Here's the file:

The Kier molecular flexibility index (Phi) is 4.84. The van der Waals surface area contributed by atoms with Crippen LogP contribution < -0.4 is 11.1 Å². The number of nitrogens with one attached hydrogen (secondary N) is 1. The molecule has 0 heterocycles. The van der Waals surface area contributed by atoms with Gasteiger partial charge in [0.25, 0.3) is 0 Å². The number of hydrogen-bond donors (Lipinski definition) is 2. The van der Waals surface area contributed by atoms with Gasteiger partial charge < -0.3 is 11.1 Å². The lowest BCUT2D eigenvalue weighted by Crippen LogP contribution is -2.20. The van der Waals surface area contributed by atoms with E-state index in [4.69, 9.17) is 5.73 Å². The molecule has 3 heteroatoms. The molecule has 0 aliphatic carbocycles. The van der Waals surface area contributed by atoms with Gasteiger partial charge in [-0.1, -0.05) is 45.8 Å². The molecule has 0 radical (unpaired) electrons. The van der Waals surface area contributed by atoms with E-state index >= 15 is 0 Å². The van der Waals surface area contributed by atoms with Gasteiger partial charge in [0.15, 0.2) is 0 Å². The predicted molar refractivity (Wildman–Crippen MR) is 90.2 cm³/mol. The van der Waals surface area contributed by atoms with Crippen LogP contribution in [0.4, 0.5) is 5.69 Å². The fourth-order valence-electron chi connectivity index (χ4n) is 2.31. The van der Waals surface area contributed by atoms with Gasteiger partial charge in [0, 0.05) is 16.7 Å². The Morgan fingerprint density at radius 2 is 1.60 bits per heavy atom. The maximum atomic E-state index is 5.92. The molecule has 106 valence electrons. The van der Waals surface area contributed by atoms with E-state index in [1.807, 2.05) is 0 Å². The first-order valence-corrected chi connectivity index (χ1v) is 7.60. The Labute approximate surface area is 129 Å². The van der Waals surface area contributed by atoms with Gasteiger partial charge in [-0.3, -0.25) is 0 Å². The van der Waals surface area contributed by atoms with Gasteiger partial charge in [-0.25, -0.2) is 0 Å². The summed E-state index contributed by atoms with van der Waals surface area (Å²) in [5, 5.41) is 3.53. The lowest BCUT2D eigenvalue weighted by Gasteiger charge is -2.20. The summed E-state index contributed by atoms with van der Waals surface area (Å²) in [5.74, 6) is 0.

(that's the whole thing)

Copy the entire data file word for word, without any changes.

The Kier molecular flexibility index (Phi) is 4.84. The van der Waals surface area contributed by atoms with Crippen LogP contribution < -0.4 is 11.1 Å². The number of nitrogens with one attached hydrogen (secondary N) is 1. The molecule has 0 heterocycles. The van der Waals surface area contributed by atoms with Gasteiger partial charge in [0.25, 0.3) is 0 Å². The number of hydrogen-bond donors (Lipinski definition) is 2. The van der Waals surface area contributed by atoms with Gasteiger partial charge < -0.3 is 11.1 Å². The lowest BCUT2D eigenvalue weighted by Crippen LogP contribution is -2.20. The van der Waals surface area contributed by atoms with E-state index in [4.69, 9.17) is 5.73 Å². The molecule has 3 heteroatoms. The molecule has 0 aliphatic carbocycles. The van der Waals surface area contributed by atoms with Gasteiger partial charge in [-0.1, -0.05) is 45.8 Å². The molecule has 0 radical (unpaired) electrons. The van der Waals surface area contributed by atoms with E-state index >= 15 is 0 Å². The van der Waals surface area contributed by atoms with Gasteiger partial charge in [0.15, 0.2) is 0 Å². The predicted molar refractivity (Wildman–Crippen MR) is 90.2 cm³/mol. The van der Waals surface area contributed by atoms with Crippen LogP contribution in [0.4, 0.5) is 5.69 Å². The fourth-order valence-electron chi connectivity index (χ4n) is 2.31. The van der Waals surface area contributed by atoms with Gasteiger partial charge in [0, 0.05) is 16.7 Å². The Morgan fingerprint density at radius 2 is 1.60 bits per heavy atom. The maximum atomic E-state index is 5.92. The molecule has 106 valence electrons. The van der Waals surface area contributed by atoms with E-state index in [1.807, 2.05) is 0 Å². The first-order valence-corrected chi connectivity index (χ1v) is 7.60. The Labute approximate surface area is 129 Å². The van der Waals surface area contributed by atoms with Gasteiger partial charge in [-0.3, -0.25) is 0 Å². The van der Waals surface area contributed by atoms with Gasteiger partial charge in [-0.25, -0.2) is 0 Å². The summed E-state index contributed by atoms with van der Waals surface area (Å²) in [5, 5.41) is 3.53. The lowest BCUT2D eigenvalue weighted by Gasteiger charge is -2.20. The summed E-state index contributed by atoms with van der Waals surface area (Å²) in [5.74, 6) is 0.